Internal Components and Working of a Hoverboard
Hoverboards appeared out of nowhere in late 2014 in China, and by 2015, they were wildly popular in the United States. Their popularity can be attributed to their ultra-portability and ease of use. Many modern hoverboards come with LEDs and sharp designs for higher appeal.
Hoverboards were first showcased at the Consumer Electronics Show in Las Vegas, in January 2015, where they were labelled as one of the coolest pieces of technology by CNN. Endorsements by celebrities propelled the hoverboard towards mass popularity.
Many new manufacturers came into the market as the demand for hoverboards increased. Swagway is one of the best-selling hoverboard-makers. Although the company is known for its extravagant hoverboards, many fancy alternatives to Swagway hoverboards are available in the market.
Almost every hoverboard/self-balancing scooter consists of similar internal components:
It is the ‘brain’ of the hoverboard, which computes real time hoverboard data. It computes and controls all hoverboard aspects such as speed, wheel tilts, direction of wheel spin and LED indicators. Many hoverboards use a common logic board, known as the TaoTao logic board. It houses and controls different sensors like gyroscope and infrared sensors.
Hoverboards that have different riding modes (Beginner, Sport and Expert modes) rely on the logic board to automatically control the power delivered to the wheels. It also prevents the wheels from randomly spinning when the hoverboard is in ‘locked’ mode.
These two tiny sensors balance the board on two wheels. They rely on the information provided by the logic board, and determine to what extent the rider has tilted forward/backward, and work to cancel the effects of the tilt, thereby keeping the hoverboard balanced and upright.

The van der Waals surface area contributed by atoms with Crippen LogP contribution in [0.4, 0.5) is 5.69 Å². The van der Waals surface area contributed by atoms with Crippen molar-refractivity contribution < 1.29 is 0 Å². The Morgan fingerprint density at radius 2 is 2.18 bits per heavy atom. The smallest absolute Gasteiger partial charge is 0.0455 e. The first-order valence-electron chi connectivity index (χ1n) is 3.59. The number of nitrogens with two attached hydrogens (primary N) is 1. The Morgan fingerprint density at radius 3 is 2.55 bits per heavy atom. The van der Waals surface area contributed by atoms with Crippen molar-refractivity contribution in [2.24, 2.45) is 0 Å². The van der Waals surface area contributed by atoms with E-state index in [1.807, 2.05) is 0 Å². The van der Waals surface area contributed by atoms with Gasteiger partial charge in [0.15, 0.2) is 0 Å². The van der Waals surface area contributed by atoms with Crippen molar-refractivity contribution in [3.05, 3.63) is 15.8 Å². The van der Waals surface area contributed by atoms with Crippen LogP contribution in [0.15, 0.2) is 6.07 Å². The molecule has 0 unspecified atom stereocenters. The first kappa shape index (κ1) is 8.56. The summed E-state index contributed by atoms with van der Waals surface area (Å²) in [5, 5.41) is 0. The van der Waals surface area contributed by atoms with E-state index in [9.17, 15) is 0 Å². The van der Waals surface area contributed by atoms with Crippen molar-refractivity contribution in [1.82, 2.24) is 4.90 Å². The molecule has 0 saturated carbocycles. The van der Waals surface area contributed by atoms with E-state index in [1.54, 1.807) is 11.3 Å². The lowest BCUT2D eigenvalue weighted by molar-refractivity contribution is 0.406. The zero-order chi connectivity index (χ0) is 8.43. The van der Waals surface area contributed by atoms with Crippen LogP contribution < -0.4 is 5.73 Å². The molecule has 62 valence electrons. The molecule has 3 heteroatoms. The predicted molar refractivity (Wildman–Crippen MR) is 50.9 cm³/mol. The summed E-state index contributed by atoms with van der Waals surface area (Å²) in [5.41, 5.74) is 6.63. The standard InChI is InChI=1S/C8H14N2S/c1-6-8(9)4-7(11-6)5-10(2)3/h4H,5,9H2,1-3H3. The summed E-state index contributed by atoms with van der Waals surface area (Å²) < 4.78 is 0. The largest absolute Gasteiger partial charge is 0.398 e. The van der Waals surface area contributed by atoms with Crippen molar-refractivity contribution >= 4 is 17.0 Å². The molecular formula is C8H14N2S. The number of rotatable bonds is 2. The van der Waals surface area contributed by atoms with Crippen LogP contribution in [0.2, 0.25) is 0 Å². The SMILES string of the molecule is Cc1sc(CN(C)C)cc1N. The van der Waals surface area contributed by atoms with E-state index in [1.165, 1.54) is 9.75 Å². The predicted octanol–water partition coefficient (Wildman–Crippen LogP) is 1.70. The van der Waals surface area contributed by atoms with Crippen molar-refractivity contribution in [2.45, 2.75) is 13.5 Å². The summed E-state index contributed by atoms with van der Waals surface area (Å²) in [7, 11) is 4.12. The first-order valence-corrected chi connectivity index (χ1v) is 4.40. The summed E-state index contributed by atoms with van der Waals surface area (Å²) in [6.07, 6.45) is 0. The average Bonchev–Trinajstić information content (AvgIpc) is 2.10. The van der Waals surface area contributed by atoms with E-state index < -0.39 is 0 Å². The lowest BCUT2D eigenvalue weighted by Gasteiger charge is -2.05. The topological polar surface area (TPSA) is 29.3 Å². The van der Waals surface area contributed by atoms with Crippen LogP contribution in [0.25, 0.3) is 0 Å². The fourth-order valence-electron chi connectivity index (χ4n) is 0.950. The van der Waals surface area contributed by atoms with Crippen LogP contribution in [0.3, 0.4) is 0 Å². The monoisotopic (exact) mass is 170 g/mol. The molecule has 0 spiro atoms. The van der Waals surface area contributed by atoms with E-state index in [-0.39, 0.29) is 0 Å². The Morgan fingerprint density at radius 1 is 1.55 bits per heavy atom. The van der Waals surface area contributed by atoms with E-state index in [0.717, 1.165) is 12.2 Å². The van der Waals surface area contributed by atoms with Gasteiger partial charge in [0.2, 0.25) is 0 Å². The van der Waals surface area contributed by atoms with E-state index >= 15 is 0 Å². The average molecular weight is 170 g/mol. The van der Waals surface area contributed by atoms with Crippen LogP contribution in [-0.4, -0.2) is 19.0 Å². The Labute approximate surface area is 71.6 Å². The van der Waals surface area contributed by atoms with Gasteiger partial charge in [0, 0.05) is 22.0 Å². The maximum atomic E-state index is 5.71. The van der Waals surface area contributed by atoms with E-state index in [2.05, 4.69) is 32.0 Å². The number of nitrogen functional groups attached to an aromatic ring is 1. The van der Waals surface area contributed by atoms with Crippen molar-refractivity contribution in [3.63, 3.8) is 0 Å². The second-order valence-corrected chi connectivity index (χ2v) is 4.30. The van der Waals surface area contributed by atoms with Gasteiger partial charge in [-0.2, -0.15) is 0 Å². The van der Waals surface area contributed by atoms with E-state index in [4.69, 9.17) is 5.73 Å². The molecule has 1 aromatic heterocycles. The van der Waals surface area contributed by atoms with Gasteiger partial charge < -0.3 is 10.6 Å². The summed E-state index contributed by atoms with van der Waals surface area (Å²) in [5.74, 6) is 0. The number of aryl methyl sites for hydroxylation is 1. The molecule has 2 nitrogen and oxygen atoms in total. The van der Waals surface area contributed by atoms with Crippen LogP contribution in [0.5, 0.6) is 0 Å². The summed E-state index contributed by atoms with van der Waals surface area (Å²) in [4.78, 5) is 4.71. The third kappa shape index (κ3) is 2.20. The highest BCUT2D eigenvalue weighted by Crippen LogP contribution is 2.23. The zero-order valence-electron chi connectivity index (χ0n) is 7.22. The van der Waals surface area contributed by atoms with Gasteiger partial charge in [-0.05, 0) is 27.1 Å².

These sensors make it possible for the user to control the hoverboard. Pressure pads are mounted over a pair of switches; when the rider applies pressure on the pads, the switches are pushed down, which in turn controls the light transmitted from the infrared LED to the sensors. Commands are thus transmitted to the logic board and depending on the direction of foot pressure, the hoverboard moves or stay still.
Behind the Wheels:
Each of the two wheels have electric motors inside them, which are accompanied by a tilt sensor and speed sensor each. These sensors detect the revolutions per minute of the individual wheel and send information to the gyroscope and the speed control module in the logic board.
The power delivery to the electric motor from the battery pack is controlled by the logic board.
Every two-wheeled hoverboard, irrespective of the design is seen with a central pivot in the body frame. This is an important design element that connects both sides of the board together and acts as a hinge for foot pads.
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